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Gesinger v. Sebelius

United States District Court, D. South Dakota, Northern Division

February 25, 2014

RUTH A. GESINGER, Plaintiff,
HONORABLE KATHLEEN SEBELIUS, Secretary of Department of Health and Human Services, in her official capacity, Defendant.


CHARLES B. KORNMANN, District Judge.


Plaintiff was employed as a nurse at Indian Health Services in Eagle Butte, South Dakota. She was fired on April 1, 2011. She filed a complaint with the Equal Employment Opportunity Commission ("EEOC") claiming she was disabled as a result of bi-polar disorder, anxiety, and depression and was fired as a result of her disability. On September 21, 2012, an administrative law judge for the EEOC determined that plaintiff had established disability discrimination in violation of the Rehabilitation Act of 1973, 29 U.S.C. § 701 et seq. The EEOC ordered the agency to, within 30 days, offer to reinstate plaintiff to her former position, amend her employment record, pay, within 60 days of the EEOC decision becoming final, back pay with interest, and pay $10, 000 in non-pecuniary damages for her significant mental distress. On October 31, 2012, the defendant agency notified plaintiff that it would fully comply with the order of the All. Plaintiff filed the complaint herein on January 29, 2013, alleging that defendant discriminated against her in violation of the Americans with Disabilities Act ("ADA") when she was terminated and when defendant failed to comply with the order of the ALJ.

Defendant moved to dismiss on the basis that there is no cause of action against a federal employer under the ADA. In response, plaintiff, through new counsel, filed a motion to amend the complaint to assert claims under the Rehabilitation Act of 1973. Plaintiff claims the defendant discriminated against her because of her disability, failed to fully comply with the order of the EEOC, failed to accommodate her disability upon reinstatement, and constructively discharged her by its continued discriminatory conduct. Defendant resists the motion to amend on the basis that plaintiff has failed to exhaust administrative remedies under the Rehabilitation Act and failed to comply with D.S.D. LR 15.1. Plaintiff subsequently complied with the Local Rule requiring a highlighted amended complaint.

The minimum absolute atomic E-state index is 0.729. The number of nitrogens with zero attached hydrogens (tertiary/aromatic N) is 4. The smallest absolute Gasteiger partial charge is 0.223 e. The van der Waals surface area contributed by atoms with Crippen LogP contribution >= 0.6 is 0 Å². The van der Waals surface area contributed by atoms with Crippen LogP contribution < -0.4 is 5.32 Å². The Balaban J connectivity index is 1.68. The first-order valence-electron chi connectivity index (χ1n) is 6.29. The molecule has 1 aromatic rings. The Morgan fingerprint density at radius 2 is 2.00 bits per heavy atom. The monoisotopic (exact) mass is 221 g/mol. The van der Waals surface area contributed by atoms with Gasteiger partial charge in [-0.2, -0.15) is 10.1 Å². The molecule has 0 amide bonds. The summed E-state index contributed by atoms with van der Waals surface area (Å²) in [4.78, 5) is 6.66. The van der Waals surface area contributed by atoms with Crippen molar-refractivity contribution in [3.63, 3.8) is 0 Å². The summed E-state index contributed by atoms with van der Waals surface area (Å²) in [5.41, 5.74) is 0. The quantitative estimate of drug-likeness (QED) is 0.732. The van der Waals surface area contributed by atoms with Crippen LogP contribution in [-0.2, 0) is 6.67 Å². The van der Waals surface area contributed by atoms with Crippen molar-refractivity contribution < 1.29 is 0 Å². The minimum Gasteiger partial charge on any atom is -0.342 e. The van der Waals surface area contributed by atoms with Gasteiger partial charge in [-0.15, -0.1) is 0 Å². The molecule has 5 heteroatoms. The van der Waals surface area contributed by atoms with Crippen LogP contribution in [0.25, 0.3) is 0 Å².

I. Subject Matter Jurisdiction.

"Federal courts are not courts of general jurisdiction and have only the power that is authorized by Article III of the Constitution and statutes enacted by Congress pursuant thereto." Marine Equipment Management Co. v. U.S. , 4 F.3d 643, 646 (8th Cir. 1993), citing Bender v. Williams-Port Area School Dist. , 475 U.S. 534, 541, reh'g denied 476 U.S. 1132 (1986), citing in turn Marbury v. Madison , 5 U.S. (1 Cranch) 137, 2 L.Ed. 60 (1803). "The threshold inquiry in every federal case is whether the court has jurisdiction" and the Eighth Circuit has "admonished district judges to be attentive to a satisfaction of jurisdictional requirements in all cases." Rock Island Millwork Co. v. Hedges-Gough Lumber Co. , 337 F.2d 24, 26-27 (8th Cir. 1964), and Sanders v. Clemco Industries , 823 F.2d 214, 216 (8th Cir. 1987).

"The burden of establishing that a cause of action lies within the limited jurisdiction of the federal courts is on the party asserting jurisdiction." Arkansas Blue Cross and Blue Shield v. Little Rock Cardiology Clinic, P.A. , 551 F.3d 812, 816 (8th Cir. 2009). In this case, the plaintiff has the burden of establishing that jurisdiction exists. It is not the responsibility of defendant to prove otherwise. Titus v. Sullivan , 4 F.3d 590, 593 n.1. (8th Cir. 1993).